4. Have these teams met enough to have a rivalry between them?
No. In 2005, the Steelers beat the Packers in Lambeau Field, 20-10. Last season, the Packers came to Heinz Field and the Steelers won 37-36 in a wild game. In that game, Rodgers threw for 383 yards. Roethlisberger completed 29 of 46 passes for 503 yards. A repeat of that type of game could create one of the greatest Super Bowls in history. From that game, Roethlisberger felt he could beat the Packers with passes in the middle of the field. The Packers have had problems covering tight ends, so expect the Steelers to target Heath Miller.
5. Which team has the most worries in the secondary?
Rodgers and Packers coach Mike McCarthy will be trying to target Steelers cornerback Bryant McFadden, who was the league's most burned defender in 2010. He was targeted 116 times and gave up 77 completions for 870 yards and five touchdown passes. The Packers know McFadden well because they went at him in a playoff game last year when he was with the Arizona Cardinals. McFadden didn't fit in the Cardinals' scheme and was traded back to the Steelers during the offseason. The Steelers' best cornerback is Ike Taylor, who was beaten 54 times for 702 yards but only one touchdown. Those numbers can be a little misleading because teams don't run on the Steelers, so they are forced to throw more passes. The Packers have three Pro Bowlers -- cornerbacks Charles Woodson and Tramon Williams and safety Nick Collins.
6. What will be the main injuries to follow during the next two weeks?
Steelers Pro Bowl center Maurkice Pouncey suffered a high left ankle sprain and his status for the Super Bowl will be the most scrutinized during the next two weeks. Normally, a player with a high ankle sprain is written off because the injury usually takes four to six weeks to heal. Pouncey said after Sunday's 24-19 victory over the Jets not to count him out. He said he suffered a high ankle sprain at Ohio State to his right ankle and was able to come back in a week.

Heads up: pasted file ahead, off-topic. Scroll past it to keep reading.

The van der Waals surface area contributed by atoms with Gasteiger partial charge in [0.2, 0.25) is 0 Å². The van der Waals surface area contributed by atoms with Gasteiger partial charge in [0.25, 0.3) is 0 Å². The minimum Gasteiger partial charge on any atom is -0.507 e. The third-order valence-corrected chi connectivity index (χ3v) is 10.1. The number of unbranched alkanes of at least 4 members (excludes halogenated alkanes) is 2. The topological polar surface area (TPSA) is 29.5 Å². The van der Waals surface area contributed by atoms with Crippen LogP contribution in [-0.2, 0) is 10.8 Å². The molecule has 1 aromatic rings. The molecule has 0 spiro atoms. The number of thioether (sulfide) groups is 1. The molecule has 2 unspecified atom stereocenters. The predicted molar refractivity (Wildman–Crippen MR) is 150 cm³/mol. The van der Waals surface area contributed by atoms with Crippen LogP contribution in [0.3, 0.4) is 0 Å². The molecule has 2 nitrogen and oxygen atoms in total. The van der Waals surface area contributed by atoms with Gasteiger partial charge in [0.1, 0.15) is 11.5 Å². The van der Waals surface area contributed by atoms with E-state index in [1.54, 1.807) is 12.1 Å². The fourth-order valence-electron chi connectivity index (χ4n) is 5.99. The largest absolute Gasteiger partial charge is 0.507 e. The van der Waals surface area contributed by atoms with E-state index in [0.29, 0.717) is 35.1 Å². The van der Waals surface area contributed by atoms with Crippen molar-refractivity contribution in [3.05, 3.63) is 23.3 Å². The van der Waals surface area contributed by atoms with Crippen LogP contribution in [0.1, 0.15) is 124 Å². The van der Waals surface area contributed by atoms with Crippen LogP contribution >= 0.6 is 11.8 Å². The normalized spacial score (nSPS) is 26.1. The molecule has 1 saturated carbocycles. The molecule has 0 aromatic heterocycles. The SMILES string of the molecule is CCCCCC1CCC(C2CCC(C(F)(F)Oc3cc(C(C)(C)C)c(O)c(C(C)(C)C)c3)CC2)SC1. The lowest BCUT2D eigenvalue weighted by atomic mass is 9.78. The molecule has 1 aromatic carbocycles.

"I think to say anything at this point would be premature,'' Steelers coach Mike Tomlin said. "Of course, it was such that he couldn't go back in the game today. I am sure we will have more information that will be debated here in the next couple of weeks.''
Remember a couple years ago when Hines Ward fought back from a knee injury and was able to play in the Super Bowl when most people thought he couldn't? The extra time will give safety Troy Polamalu a chance to get healthier coming off his Achilles/ankle problem. Defensive end Aaron Smith will see if he can play after missing most of the season with a triceps tear. Safety Will Allen has a knee injury that caused him to miss Sunday's victory over the Jets. Roethlisberger took a shot to his leg but was able to play through it. He's fine. The Packers should be in good shape. Linebacker Frank Zombo, who's missed several weeks with a knee injury, could return. He was reasonably close to playing on Sunday.